I was recently invited to serve as a guest scientist for ISB202 (Applied Environmental and Organismal Biology), a nonmajors class teaching the basics of science.
The modules of this course are set up so that students learn to think and speak like scientists, and to develop critical thinking and logical skills to analyze the validity of information and arguments. For their last section, the students watched my recent TEDxMSU talk on my work, and posed several questions. I read through them, and here was the basic overview of the categories of the questions asked:
1. How does this relate to humans?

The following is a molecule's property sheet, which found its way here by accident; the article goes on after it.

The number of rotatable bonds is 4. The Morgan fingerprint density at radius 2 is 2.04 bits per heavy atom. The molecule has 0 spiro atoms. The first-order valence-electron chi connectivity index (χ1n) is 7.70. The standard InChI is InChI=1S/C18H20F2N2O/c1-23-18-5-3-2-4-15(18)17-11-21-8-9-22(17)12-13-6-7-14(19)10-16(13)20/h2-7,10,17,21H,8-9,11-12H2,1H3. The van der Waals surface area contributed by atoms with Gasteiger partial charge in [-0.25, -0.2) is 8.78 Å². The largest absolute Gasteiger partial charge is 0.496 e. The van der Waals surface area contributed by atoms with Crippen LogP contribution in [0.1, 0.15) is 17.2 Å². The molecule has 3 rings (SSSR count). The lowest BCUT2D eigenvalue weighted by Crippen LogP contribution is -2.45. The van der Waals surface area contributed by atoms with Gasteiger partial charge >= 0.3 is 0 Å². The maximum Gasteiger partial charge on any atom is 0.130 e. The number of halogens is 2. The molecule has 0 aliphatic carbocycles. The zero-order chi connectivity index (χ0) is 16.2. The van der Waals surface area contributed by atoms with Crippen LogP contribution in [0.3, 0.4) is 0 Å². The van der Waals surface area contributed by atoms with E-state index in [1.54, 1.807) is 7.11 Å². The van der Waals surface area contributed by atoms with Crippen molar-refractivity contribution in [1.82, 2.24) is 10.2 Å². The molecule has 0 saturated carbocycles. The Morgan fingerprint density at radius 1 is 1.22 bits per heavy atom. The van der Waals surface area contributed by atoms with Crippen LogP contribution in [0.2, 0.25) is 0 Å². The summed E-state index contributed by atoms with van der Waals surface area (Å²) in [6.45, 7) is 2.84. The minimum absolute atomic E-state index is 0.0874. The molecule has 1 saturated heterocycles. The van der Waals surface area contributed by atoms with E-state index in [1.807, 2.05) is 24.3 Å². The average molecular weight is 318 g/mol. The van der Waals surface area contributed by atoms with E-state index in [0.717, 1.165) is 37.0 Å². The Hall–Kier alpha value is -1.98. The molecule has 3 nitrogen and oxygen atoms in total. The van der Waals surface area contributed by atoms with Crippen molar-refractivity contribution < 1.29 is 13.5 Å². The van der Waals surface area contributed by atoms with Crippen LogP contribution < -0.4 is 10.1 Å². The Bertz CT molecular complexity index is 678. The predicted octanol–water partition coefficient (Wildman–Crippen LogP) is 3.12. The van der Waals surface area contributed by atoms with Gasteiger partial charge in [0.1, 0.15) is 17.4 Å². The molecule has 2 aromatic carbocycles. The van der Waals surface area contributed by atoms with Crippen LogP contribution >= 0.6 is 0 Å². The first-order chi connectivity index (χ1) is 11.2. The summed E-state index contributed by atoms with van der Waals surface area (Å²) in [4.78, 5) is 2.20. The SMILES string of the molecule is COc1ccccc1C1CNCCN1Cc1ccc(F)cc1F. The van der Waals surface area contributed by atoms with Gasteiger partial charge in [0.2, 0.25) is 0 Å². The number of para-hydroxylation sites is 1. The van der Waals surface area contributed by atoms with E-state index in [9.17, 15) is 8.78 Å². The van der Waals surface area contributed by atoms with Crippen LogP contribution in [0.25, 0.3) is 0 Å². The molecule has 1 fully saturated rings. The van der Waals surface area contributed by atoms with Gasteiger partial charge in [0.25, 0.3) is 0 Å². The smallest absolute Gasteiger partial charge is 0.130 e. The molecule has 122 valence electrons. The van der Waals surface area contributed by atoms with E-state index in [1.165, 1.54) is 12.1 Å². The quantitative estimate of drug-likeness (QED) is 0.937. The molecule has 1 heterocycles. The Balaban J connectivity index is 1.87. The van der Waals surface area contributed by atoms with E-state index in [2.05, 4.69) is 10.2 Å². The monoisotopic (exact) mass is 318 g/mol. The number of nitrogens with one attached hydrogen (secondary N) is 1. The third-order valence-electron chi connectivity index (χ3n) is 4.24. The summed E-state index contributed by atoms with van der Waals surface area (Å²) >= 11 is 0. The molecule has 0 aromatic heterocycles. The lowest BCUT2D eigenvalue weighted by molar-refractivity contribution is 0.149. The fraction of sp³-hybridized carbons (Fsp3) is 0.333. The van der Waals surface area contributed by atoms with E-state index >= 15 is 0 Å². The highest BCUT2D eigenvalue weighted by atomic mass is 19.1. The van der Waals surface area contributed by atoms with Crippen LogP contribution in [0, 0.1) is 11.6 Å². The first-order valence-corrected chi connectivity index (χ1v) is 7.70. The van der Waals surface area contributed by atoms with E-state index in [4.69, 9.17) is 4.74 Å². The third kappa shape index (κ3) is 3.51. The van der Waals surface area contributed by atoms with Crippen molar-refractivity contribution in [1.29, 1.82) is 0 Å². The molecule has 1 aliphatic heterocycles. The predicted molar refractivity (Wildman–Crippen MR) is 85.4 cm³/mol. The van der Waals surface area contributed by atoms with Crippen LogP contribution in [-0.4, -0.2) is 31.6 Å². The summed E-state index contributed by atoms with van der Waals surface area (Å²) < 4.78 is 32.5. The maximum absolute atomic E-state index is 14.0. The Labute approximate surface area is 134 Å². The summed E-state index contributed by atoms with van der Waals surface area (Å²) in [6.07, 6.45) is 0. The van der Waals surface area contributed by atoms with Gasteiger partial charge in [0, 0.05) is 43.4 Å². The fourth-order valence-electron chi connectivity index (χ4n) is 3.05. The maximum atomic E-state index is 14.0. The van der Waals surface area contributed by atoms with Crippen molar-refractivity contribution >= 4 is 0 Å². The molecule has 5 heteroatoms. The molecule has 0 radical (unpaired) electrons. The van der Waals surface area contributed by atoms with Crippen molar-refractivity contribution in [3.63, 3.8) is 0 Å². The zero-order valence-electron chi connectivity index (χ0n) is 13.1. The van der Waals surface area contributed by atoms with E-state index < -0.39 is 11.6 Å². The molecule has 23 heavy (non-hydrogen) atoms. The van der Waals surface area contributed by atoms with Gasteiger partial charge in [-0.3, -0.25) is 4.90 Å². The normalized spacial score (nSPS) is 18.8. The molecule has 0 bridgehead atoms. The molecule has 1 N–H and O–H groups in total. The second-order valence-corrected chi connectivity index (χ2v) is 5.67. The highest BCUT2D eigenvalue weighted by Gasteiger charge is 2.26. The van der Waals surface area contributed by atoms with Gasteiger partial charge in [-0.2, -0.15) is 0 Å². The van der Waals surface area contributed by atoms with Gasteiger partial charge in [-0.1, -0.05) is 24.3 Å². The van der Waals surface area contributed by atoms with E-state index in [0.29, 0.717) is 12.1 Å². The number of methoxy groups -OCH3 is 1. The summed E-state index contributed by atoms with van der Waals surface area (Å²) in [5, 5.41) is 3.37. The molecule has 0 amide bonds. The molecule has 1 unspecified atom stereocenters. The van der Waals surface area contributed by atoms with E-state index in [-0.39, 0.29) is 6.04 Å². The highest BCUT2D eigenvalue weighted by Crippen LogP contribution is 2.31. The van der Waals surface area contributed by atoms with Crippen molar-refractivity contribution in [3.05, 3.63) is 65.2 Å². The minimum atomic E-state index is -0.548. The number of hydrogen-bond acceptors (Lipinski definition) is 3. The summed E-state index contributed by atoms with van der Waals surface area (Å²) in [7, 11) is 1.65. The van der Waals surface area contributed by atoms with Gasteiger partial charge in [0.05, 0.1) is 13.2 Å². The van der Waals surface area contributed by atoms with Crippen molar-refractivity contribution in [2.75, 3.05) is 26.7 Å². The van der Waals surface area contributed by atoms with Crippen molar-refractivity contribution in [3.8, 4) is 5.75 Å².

2. How do other animals have sex?
3. Is it always the female who chooses, and how do they do it?
4. How does homosexuality fit into all of this?
5. How did you get your data? (specifics)
6. How can I learn more?
So, this week I was asked to respond to students in a filmed chat with the course instructor (and friend) Dr. Stephen Thomas. This was hopefully able to show that scientists are real people and talk about their work in different terms in everyday speech and with the public than the language used in publications and formal presentations. We talk about the above and some other important things, like evo misconceptions and what I do when not ‘sciencing’.
Check it out. Cringe with me. Laugh with me. And most of all, share resources that the students can use that I can pass along to them!